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November 17, 2008
Volume 86, Number 46
p. 10


Tiny Backpacks For Cells

Polymer patches add cargo to cells without disturbing normal activities

Carmen Drahl

CELLS CAN NOW accessorize with the latest in multilayered polymer patches without fear of cramping their style. The patches attach to immune cell surfaces like backpacks on schoolchildren, and they don't interfere with regular cell functions (Nano Lett., DOI: 10.1021/nl802404h). The nanobackpacks could one day turn cells into drug delivery vehicles.

Confocal microscopy reveals an immune cell equipped with a fluorophore-filled nanobackpack. © 2008 Nano Lett.
Confocal microscopy reveals an immune cell equipped with a fluorophore-filled nanobackpack.

Several teams have tried to give cells new functions, including drug delivery, by encasing them in polymer shells that can be derivatized. But polymer encasement isn't universally applicable because "many cells need to interact with their surroundings to do their jobs," says MIT materials scientist Michael F. Rubner. Rubner teamed up with MIT engineers Darrell J. Irvine and Robert E. Cohen to figure out how to functionalize immune cells, which need their surfaces to communicate properly.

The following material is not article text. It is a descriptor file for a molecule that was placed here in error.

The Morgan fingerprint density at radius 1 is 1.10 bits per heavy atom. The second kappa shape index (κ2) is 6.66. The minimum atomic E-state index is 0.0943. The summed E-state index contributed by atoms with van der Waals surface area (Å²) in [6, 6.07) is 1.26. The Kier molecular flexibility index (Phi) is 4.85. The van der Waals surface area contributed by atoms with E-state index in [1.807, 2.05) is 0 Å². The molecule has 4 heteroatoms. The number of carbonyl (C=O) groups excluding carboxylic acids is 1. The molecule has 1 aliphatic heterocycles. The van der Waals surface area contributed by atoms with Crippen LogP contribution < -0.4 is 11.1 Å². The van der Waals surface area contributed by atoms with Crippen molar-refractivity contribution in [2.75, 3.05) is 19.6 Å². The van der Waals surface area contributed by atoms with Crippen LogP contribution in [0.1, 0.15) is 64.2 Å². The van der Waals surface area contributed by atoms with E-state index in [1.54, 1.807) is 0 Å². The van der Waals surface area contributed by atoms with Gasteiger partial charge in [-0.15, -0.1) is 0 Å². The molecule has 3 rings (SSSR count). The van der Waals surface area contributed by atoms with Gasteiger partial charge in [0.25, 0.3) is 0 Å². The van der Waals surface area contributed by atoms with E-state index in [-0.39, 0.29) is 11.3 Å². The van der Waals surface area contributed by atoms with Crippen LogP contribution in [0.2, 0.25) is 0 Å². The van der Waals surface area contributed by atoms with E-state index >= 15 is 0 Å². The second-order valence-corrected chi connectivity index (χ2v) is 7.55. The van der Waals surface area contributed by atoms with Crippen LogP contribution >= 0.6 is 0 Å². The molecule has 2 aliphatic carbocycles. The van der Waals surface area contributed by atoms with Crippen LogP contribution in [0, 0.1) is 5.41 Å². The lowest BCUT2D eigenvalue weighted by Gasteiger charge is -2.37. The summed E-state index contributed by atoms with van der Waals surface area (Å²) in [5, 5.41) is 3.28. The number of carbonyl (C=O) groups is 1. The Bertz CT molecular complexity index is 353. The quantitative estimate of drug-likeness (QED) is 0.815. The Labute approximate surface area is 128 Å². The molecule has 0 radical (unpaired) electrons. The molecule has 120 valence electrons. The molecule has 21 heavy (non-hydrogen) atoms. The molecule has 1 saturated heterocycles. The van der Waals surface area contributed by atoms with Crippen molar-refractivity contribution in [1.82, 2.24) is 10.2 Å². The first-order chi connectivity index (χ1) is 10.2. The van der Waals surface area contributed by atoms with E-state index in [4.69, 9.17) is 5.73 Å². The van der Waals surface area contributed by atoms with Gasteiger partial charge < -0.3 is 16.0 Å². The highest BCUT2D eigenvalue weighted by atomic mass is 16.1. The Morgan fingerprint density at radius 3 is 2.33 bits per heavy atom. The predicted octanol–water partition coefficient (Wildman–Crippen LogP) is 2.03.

They settled on three-layer polymer patches that cover only part of cells' surfaces. MIT graduate student Albert J. Swiston built the patches, which contain a customizable cargo layer sandwiched between a hyaluronic acid-based layer for attachment to immune cells and a layer that tethers the patch to a glass surface. After assembly, he delivered cells to the patches with a pipette. A temperature change dissolved the tethering layer, leaving free-floating cells with exposed cargo. The team demonstrated the approach by using patches loaded with magnetic nanoparticles to control the movement of mouse immune cells by applying a magnetic field.

The study is "a step toward exploiting the power and potential of layer-by-layer assembly in biomedical applications," says Mike McShane, an expert in materials patterning at Texas A&M University.

"Living cells don't particularly like to have external, synthetic entities attached to them," says Raz Jelinek, a membrane biophysicist at Ben-Gurion University of the Negev, in Israel. The MIT team's elegant work circumvents that problem, but they still must determine whether the patches elicit immune reactions, he says.

The work is at an early stage and animal testing has yet to take place, Rubner says. But because the cargo-laden polymer patches are made before any cells enter the picture, polymerization and derivatization chemistries do not affect cells directly and therefore can quickly be adapted, he adds.

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Chemical & Engineering News
ISSN 0009-2347
Copyright © 2009 American Chemical Society


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